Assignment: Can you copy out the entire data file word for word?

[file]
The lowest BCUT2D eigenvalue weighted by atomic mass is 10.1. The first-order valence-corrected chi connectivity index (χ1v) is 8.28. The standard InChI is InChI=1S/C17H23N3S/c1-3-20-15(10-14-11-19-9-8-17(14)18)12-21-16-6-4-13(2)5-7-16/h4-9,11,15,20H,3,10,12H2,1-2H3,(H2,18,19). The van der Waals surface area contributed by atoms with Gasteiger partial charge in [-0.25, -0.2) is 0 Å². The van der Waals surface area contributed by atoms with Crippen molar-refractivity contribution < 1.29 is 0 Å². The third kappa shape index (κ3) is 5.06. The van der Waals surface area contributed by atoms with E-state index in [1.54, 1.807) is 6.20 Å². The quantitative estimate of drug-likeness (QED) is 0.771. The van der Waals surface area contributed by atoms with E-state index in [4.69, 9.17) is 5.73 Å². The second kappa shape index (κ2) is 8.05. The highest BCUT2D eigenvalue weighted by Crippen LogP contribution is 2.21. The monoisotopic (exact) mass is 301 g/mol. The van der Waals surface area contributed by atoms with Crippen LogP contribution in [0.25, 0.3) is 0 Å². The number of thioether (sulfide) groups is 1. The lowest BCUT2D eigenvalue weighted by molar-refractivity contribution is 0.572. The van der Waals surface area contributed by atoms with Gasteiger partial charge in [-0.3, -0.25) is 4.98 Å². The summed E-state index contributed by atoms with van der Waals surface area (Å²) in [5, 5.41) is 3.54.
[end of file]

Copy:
The lowest BCUT2D eigenvalue weighted by atomic mass is 10.1. The first-order valence-corrected chi connectivity index (χ1v) is 8.28. The standard InChI is InChI=1S/C17H23N3S/c1-3-20-15(10-14-11-19-9-8-17(14)18)12-21-16-6-4-13(2)5-7-16/h4-9,11,15,20H,3,10,12H2,1-2H3,(H2,18,19). The van der Waals surface area contributed by atoms with Gasteiger partial charge in [-0.25, -0.2) is 0 Å². The van der Waals surface area contributed by atoms with Crippen molar-refractivity contribution < 1.29 is 0 Å². The third kappa shape index (κ3) is 5.06. The van der Waals surface area contributed by atoms with E-state index in [1.54, 1.807) is 6.20 Å². The quantitative estimate of drug-likeness (QED) is 0.771. The van der Waals surface area contributed by atoms with E-state index in [4.69, 9.17) is 5.73 Å². The second kappa shape index (κ2) is 8.05. The highest BCUT2D eigenvalue weighted by Crippen LogP contribution is 2.21. The monoisotopic (exact) mass is 301 g/mol. The van der Waals surface area contributed by atoms with Crippen LogP contribution in [0.25, 0.3) is 0 Å². The number of thioether (sulfide) groups is 1. The lowest BCUT2D eigenvalue weighted by molar-refractivity contribution is 0.572. The van der Waals surface area contributed by atoms with Gasteiger partial charge in [-0.3, -0.25) is 4.98 Å². The summed E-state index contributed by atoms with van der Waals surface area (Å²) in [5, 5.41) is 3.54.